Courtesy of Gerry Goodstein
Courtesy of Gerry Goodstein

American Moor: A true one-man show

Actor Keith Hamilton Cobb refuses to accept stereotypes.

January 24, 2019

When one hears the word “moor,” one can’t help but think about the easily-manipulated yet heroic general in Shakespeare’s play Othello. However, the word still finds relevance through modern-day arts.

One example? Keith Hamilton Cobb’s one-man show, American Moor, held in Mt. Holyoke’s Rooke Theatre.

Previously starring in movies and shows, Keith Hamilton Cobb struggled to perform roles he desired. As a “big black male,” the business expected him to fit the stereotypes associated with his identity.

“All [they’re] really telling me is, ‘do what I tell you,’” said Cobb of previous casting directors.

Cobb did not want to continue playing a stereotype. Thus, American Moor, a play about his personal experience as a “big black male” in the acting industry, was born.

On the surface, it may appear that American Moor is about breaking barriers against the African-American masculinity diaspora—however, it’s about his personal experiences in the theatrical world through a conscience-like character.

“I know what I’m handing the audience is authentic and heartfelt,” said Cobb.

He is accompanied by a looming voice in the background of the play that he refers to as the “white director”. His role speaks in a conscientious manner, in which he inquires how he acts in the outside world—thus making the audience wonder if his behavior is normal, or a result of the stereotypes placed on him and expectations made for him.

During the show, he cried, “Why can’t I be Titania?” a reference to the character from A Midsummer Night’s Dream.

Although the crowd laughed at his cry, he continued to display a yearning desire to play any role —aside from Othello. In Shakespeare’s story, Othello is a moorish general in love with a Venetian woman, Desdemona. However, it is Othello’s opposing traits from the other characters that his enemy, Iago, uses to his advantage to muddle his reality.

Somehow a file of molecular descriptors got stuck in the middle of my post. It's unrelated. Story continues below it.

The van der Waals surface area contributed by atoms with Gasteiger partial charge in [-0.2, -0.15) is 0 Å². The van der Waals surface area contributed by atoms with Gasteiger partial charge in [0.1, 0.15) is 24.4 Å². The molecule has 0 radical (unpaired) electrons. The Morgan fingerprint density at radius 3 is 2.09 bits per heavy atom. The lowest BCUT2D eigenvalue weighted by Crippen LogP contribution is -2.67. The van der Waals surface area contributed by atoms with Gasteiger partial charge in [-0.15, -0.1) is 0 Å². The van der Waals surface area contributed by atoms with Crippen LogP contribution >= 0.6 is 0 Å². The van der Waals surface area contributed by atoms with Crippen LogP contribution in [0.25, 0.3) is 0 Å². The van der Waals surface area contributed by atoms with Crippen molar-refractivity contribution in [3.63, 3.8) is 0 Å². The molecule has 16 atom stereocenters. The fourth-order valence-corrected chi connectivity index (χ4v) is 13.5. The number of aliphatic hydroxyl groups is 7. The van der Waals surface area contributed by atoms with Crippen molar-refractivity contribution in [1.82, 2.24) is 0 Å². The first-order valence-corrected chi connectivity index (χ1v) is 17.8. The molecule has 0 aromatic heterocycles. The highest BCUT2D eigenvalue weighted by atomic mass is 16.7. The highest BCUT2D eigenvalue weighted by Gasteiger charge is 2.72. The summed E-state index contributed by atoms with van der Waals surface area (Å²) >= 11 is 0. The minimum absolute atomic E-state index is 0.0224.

While Cobb is keen on sharing his own ideas concerning Othello, the white director refuses to listen, and insists on his perspective of Othello. It is this exact perception of the character that he adamantly refrains from playing.

Through his penetrating and anguishing statements, the audience sits in the dark as they are forced to listen and observe the dilemma Cobb has endured for many years.

“Self-possessed” is frequently attached to Othello, Iago, and Desdemona when portraying their attributes. By grouping these three distinct characters together, it allows Cobb to embody them during the show.

“The term for me, means owning your agencies, and making your own choices,” said Cobb, “despite how they’re going to be received by the audience.”

Among the characters, Othello is shown to be humanized compared to how he is represented in a majority of the peoples’ minds — he is idolized, worshiped and envied.  This is not to say that he is the ‘good guy’ in Cobb’s play, or that Iago remains as the bad guy. In fact, there is no designated adjective placed on them. As he puts it, Cobb is “complicit” in each character he seamlessly transitions into.

As his own person, self-possession is Cobb’s way of “walking through life, knowing the space [he’s] filling in the world. Because [he’s] black and because [he’s] here, it makes the world different than many others.”

“I am an African-American man,” said Cobb. “I am telling this story through my lens. If you don’t let me do this, then you are condemning this.”

Cobb shared one of the comments he received from a spectator regarding the show; “They were laughing. I wanted to cry. They were silent. I wanted to laugh.”

That statement alone is something that those who have undergone a similar experience can relate to. Just because an audience listens to a life story that they may not be inclined to hear does not invalidate the piece.

“Until you’re in a room of like-minded people,” said Cobb, “it won’t ever get that deep.”

Throughout the seven years that Cobb has dedicated to his play, he has expressed an eagerness to finish his run. But what does he find himself doing once he decides to wrap everything up?

Cobb isn’t entirely sure on his future plans, however, being a director for the actual play, Othello, seems to be a question in the air.

Perhaps, in a later future, there will come a time when topics discussed in American Moor won’t be considered such recognizable social problems.

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